Joel N. Bloom, 83, past director and president of the Science Museum and Fels Planetarium of The Franklin Science Institute, died Sept. 23, after a long illness at St. Barnabas Hospital in Livingston, N.J.
Director and president of the Science Museum from 1969 until he retired in 1990, Bloom molded the institute into a world-class museum during his tenure.
Bloom's contributions to the local, national and international museum communities were legendary. He co-authored the influential "Museums for a New Century: A Report of the Commission on Museums for a New Century" in 1984.
He was a past president of the American Association of Museums, the first science museum president to serve in that capacity; chairman of the U.S. National Committee of the International Council of Museums; and founding president of the Association of Science-Technology Centers and recipient of its highest honor, the Fellow Membership Award.
Bloom was born and educated in New York City, earned his bachelor's degree at the Brooklyn Polytechnic Institute, and his master's from Columbia University. In 1948, he married, and he and his wife, Paula, moved to Israel, where he worked for the Israeli defense ministry. In 1958, Bloom joined the Institute as director of the systems science division of the Franklin Institute Research Laboratories. In 1968, he was asked to evaluate the science museum and make recommendations for its improvement; a year later, he was named director to implement his plan.
He soon made his mark with new exhibits, created by in-house designers; Day-Glo signs that brightened up the museum's hallways; and "do-its" — hands-on science experiments that were printed on packages of Mrs. Paul's fish sticks and Tastykake pastries. His largest addition to the museum's collection was a full-sized Boeing 707 that, for 13 years, delighted millions of visitors.
During the 1980s, Bloom led, with President Richard T. Nalle Jr. and Campaign Chairman George E. Bartol III, a $13.5 million capital campaign to refurbish the museum's facilities and exhibits. His tenure culminated in 1990 with the completion of the Tuttleman Omniverse Theater and the Mandell Futures Center, containing eight permanent exhibits that focused on the science and technology of the 21st century.
Bloom recognized the potential for science museums to make real contributions to public science education, and leveraged his position at The Franklin and in professional organizations to change the role of science museums. Under his leadership, the museum launched the most extensive museum-school partnership in the nation, training teachers and placing hands-on science kits first in Philadelphia's public and diocesan elementary schools, then elsewhere in Pennsylvania and New Jersey.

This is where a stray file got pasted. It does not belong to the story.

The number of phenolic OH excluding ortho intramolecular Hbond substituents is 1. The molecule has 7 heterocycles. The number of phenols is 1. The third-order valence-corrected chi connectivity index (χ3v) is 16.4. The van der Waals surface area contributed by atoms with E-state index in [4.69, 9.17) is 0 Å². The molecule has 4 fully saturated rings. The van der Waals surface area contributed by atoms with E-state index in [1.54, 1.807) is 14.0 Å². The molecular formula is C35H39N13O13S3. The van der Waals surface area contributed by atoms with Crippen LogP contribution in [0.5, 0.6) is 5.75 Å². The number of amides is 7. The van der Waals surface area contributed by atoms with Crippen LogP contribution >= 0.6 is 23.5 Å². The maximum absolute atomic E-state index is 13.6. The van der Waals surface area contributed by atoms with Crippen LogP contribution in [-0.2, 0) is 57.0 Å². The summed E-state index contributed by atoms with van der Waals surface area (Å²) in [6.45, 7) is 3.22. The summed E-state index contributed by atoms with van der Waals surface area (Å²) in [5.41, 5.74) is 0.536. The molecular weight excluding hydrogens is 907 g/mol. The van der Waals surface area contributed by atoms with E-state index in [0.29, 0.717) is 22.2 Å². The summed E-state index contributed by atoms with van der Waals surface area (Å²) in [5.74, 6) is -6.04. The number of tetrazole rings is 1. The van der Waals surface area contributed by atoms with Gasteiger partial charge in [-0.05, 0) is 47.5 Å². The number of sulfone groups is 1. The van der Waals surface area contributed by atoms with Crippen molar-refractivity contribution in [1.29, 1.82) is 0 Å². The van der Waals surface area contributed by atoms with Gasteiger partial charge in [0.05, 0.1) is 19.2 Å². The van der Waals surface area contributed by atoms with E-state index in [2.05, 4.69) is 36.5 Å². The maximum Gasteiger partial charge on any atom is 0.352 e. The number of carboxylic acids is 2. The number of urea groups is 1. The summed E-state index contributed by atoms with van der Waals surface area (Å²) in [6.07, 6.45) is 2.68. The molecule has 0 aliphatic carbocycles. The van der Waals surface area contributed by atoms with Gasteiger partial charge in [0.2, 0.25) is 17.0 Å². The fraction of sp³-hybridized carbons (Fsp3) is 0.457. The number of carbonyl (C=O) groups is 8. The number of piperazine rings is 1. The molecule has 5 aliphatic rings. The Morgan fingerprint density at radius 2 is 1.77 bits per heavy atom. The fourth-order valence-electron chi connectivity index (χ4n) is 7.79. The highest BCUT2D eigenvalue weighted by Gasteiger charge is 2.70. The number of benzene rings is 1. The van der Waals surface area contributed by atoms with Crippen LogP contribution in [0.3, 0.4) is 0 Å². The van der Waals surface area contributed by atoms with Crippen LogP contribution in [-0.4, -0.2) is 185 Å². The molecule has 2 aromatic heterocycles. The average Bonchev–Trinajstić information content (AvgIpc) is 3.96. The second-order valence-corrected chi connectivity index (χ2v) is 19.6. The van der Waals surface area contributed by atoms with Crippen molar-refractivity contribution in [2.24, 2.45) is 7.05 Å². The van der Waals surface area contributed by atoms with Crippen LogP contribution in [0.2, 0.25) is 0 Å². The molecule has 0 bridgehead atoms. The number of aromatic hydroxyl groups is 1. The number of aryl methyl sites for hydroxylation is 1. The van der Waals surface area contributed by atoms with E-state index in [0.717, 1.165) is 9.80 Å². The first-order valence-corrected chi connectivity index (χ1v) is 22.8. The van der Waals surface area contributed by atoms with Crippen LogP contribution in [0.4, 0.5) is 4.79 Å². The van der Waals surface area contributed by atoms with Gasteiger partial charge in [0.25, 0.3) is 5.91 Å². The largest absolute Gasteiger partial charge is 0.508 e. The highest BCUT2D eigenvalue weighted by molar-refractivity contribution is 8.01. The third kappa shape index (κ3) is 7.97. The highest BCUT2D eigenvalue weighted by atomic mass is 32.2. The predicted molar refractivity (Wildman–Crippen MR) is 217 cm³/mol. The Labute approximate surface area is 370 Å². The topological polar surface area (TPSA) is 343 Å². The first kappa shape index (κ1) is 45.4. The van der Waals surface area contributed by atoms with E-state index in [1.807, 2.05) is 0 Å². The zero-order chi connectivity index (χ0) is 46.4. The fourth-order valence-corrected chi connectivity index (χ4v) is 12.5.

Throughout his career, Bloom was deeply involved in Philadelphia's cultural community, as well as in national and international circles. In Philadelphia, he served on the Mayor's Cultural Advisory Commission as president of the Greater Philadelphia Cultural Alliance.
Upon his retirement from The Franklin Institute in 1990, The Philadelphia Inquirer credited him with taking the lead in "transforming The Franklin Institute over the last two decades from a dusty bin of outmoded exhibits into what is probably the most advanced science museum in the world." He was named an Honorary Member of the Board of Trustees in 1996, in recognition of his many years of dedicated service to The Franklin Institute. In 2002, the museum dedicated its newly renovated observatory as the Joel N. Bloom Observatory in his honor.
Bloom continued to be active for many years within the museum and educational communities, consulting for the Newseum; Scholastic, Inc; and many others. In 1993, he was honored with the prestigious Award for Distinguished Service to Museums from the American Association of Museums. In 2005, he was also included in the Centennial Honor Roll of 100 of America's museum champions who have worked to innovate, improve and expand museums in the United States over the last 100 years by AAM.
Bloom is survived by daughter Margo; sons Ron and Dan; brother Gabriel; and six grandchildren. He was predeceased by his wife Paula in 2006.